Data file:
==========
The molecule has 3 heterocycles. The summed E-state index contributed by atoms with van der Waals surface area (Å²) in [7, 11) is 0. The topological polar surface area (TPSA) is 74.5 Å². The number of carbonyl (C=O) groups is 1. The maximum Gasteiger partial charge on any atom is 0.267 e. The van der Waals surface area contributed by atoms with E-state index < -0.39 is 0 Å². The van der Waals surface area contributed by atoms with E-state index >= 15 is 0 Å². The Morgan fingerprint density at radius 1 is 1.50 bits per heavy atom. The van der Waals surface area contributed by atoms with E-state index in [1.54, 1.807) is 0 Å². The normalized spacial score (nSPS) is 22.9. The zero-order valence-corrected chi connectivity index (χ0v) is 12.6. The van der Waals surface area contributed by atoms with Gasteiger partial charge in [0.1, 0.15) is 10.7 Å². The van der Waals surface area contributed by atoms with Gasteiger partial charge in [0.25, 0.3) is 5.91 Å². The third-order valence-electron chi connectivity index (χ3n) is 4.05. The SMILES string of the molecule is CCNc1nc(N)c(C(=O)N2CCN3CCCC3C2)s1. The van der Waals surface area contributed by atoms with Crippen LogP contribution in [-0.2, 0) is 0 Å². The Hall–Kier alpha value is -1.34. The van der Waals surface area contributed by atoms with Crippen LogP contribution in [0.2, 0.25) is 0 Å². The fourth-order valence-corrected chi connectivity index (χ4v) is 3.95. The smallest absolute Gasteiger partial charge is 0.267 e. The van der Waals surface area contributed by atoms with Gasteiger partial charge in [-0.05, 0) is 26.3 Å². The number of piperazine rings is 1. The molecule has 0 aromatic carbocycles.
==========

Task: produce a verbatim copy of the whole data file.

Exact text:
The molecule has 3 heterocycles. The summed E-state index contributed by atoms with van der Waals surface area (Å²) in [7, 11) is 0. The topological polar surface area (TPSA) is 74.5 Å². The number of carbonyl (C=O) groups is 1. The maximum Gasteiger partial charge on any atom is 0.267 e. The van der Waals surface area contributed by atoms with E-state index < -0.39 is 0 Å². The van der Waals surface area contributed by atoms with E-state index >= 15 is 0 Å². The Morgan fingerprint density at radius 1 is 1.50 bits per heavy atom. The van der Waals surface area contributed by atoms with E-state index in [1.54, 1.807) is 0 Å². The normalized spacial score (nSPS) is 22.9. The zero-order valence-corrected chi connectivity index (χ0v) is 12.6. The van der Waals surface area contributed by atoms with Gasteiger partial charge in [0.1, 0.15) is 10.7 Å². The van der Waals surface area contributed by atoms with Gasteiger partial charge in [0.25, 0.3) is 5.91 Å². The third-order valence-electron chi connectivity index (χ3n) is 4.05. The SMILES string of the molecule is CCNc1nc(N)c(C(=O)N2CCN3CCCC3C2)s1. The van der Waals surface area contributed by atoms with Crippen LogP contribution in [-0.2, 0) is 0 Å². The Hall–Kier alpha value is -1.34. The van der Waals surface area contributed by atoms with Crippen LogP contribution in [0.2, 0.25) is 0 Å². The fourth-order valence-corrected chi connectivity index (χ4v) is 3.95. The smallest absolute Gasteiger partial charge is 0.267 e. The van der Waals surface area contributed by atoms with Gasteiger partial charge in [-0.05, 0) is 26.3 Å². The number of piperazine rings is 1. The molecule has 0 aromatic carbocycles.